Ad Noise Raised4/12/2008 2:00 AM Eastern
A pair of Time Warner Cable TV ads are endangering Verizon Communications' $23 billion investment in fiber-optic networks.
That's according to the telephone company, which slapped the second-largest cable system operator in the U.S. with a false-advertising suit in federal court.
Verizon's lawsuit alleged the cable operator's TV ads make “blatantly false” statements about its FiOS services to dissuade customers from switching, and seeks a temporary restraining order to stop the ads.
According to Verizon, the Time Warner Cable ads falsely assert Verizon's FiOS TV service requires a satellite dish; that the phone company is new to fiber-optic networking technology; and that Time Warner Cable's fiber-optic network is superior.
Time Warner Cable spokesman Alex Dudley said in a statement, “We feel the lawsuit is without merit and we look forward to defending against it in the appropriate venue.”
The main spot Verizon disputes is Time Warner Cable's 60-second “satellite dish” commercial.
In the commercial, a door-to-door Verizon sales representative rings the doorbell of a Time Warner Cable customer and says, “Good morning. Have you heard about the fiber?” as he waves his hands and beams of light stream from his fingers.
The customer tells the Verizon rep Time Warner Cable has “been using fiber optics for over a decade. Welcome to the program!” and asks, “Just to get TV from you now, don't I need a satellite dish?”
Verizon alleges that Time Warner Cable is trying to deliberately confuse consumers about the FiOS offering — which provides TV, Internet and voice over a fiber-to-the-home connection — and the telco's “synthetic bundle” comprised of DirecTV, phone and digital subscriber line Internet service.
Verizon said FiOS is available to more than 2 million households in the New York market, and the DirecTV-based bundle is offered only in areas where it has not built out the fiber-to-the-home network.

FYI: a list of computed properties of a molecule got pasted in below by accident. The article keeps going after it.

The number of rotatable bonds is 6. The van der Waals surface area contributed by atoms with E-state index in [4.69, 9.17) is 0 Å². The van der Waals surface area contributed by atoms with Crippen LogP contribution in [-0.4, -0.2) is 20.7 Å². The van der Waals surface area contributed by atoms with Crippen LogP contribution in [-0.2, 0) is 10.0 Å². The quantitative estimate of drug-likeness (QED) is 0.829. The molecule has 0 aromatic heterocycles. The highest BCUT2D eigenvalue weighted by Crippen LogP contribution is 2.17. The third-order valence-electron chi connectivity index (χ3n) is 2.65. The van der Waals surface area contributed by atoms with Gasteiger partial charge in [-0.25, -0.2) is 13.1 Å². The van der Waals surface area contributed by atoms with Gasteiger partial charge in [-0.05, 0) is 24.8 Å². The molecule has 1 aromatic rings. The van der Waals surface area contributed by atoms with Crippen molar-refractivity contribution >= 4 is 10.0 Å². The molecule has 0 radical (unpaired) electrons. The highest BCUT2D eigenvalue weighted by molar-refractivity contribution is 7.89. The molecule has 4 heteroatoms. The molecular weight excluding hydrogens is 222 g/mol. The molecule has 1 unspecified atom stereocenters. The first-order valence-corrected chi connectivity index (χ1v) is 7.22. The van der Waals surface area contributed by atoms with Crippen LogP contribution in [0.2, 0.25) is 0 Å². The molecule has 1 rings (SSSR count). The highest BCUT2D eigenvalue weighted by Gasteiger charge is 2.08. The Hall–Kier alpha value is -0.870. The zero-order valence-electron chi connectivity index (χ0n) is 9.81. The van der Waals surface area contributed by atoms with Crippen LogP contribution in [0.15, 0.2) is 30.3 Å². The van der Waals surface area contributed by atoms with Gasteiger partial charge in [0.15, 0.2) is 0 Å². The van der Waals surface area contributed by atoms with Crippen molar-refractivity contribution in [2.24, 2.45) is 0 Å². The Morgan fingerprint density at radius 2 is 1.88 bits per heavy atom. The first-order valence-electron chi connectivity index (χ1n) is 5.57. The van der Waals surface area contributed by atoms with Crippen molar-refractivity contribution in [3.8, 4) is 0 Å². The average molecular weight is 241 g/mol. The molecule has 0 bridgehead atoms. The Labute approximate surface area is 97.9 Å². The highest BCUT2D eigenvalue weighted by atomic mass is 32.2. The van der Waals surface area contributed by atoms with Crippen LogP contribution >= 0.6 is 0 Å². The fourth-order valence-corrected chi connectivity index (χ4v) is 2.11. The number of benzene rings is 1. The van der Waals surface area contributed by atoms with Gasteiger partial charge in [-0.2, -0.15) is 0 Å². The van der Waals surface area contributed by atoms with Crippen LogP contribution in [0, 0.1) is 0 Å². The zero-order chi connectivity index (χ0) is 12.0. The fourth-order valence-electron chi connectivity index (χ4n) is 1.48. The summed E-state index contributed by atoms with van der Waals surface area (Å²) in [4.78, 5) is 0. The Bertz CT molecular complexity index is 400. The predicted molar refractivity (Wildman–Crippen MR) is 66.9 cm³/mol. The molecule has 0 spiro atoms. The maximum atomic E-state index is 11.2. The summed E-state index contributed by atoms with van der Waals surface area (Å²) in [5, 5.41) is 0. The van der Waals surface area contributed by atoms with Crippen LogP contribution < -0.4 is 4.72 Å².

As for Time Warner Cable's fiber-optic claims, Verizon says it has used fiber optics in parts of its networks since the 1970s. And Verizon claims that a fiber-to-the-home network is “undeniably superior” to cable because it “decreases the chance that the signal will be disrupted,” among other benefits.
Many cable operators — including Comcast, Cablevision Systems and Cox Communications — have tried to blunt Verizon's FiOS marketing message by pointing out they have used fiber-optic networks to deliver services for years ( “Fiber War of Words,” April 7, 2008, page 8).
According to the lawsuit, which Verizon filed in the U.S. District Court for the Southern District of New York, Time Warner Cable has run the “satellite dish” ad more than 160 times since March 3 on six New York broadcast stations, including WABC, WNBC and WCBS.
Meanwhile, Verizon last week agreed to discontinue television ads for FiOS TV which quote a CNET News.com article that included the phrase “a near-flawless TV experience.” The technology news site said the quote was taken out of context.
The CNET News.com article from June 21, 2007, by telecom reporter Maggie Reardon, is not a review and included the “near-flawless” phrase in explaining that Verizon faces strong incumbent competitors in its markets, including Cablevision.
“This fierce competition reinforces how important it is for Verizon to offer a near-flawless TV experience,” Reardon wrote.
Verizon senior vice president of media relations Eric Rabe, acknowledged in a blog posting that the CNET article was not a review and said the telco will stop using the quote when the campaign finishes its run in mid-May.
But Rabe also defended Verizon's use of “near-flawless” in the TV spot, claiming that “a fair reading of the CNET piece is that Verizon knew we had to provide near-flawless TV (and we did).”
In the Verizon ads, as the CNET blurb flashes on the screen, a voiceover says: “Your HDTV doesn't want cable. Give it Verizon FiOS, for picture quality the experts call 'near-flawless.'“
CNET senior editor David Katzmeier posted a blog entry April 9 pointing out that the referenced article was a news story, not a review.
“Nowhere does the News.com article give any opinion, implied or overt, about FiOS TV's actual picture quality. And CNET Reviews has not evaluated FiOS TV,” Katzmeier wrote.
Verizon did obtain permission from CNET's permissions department to use the quote for one year, according to Katzmeier, but he said “the ad execution did not get reviewed” by CNET.
“I appreciate Verizon's concession, and I realize that these things happen all the time,” he wrote.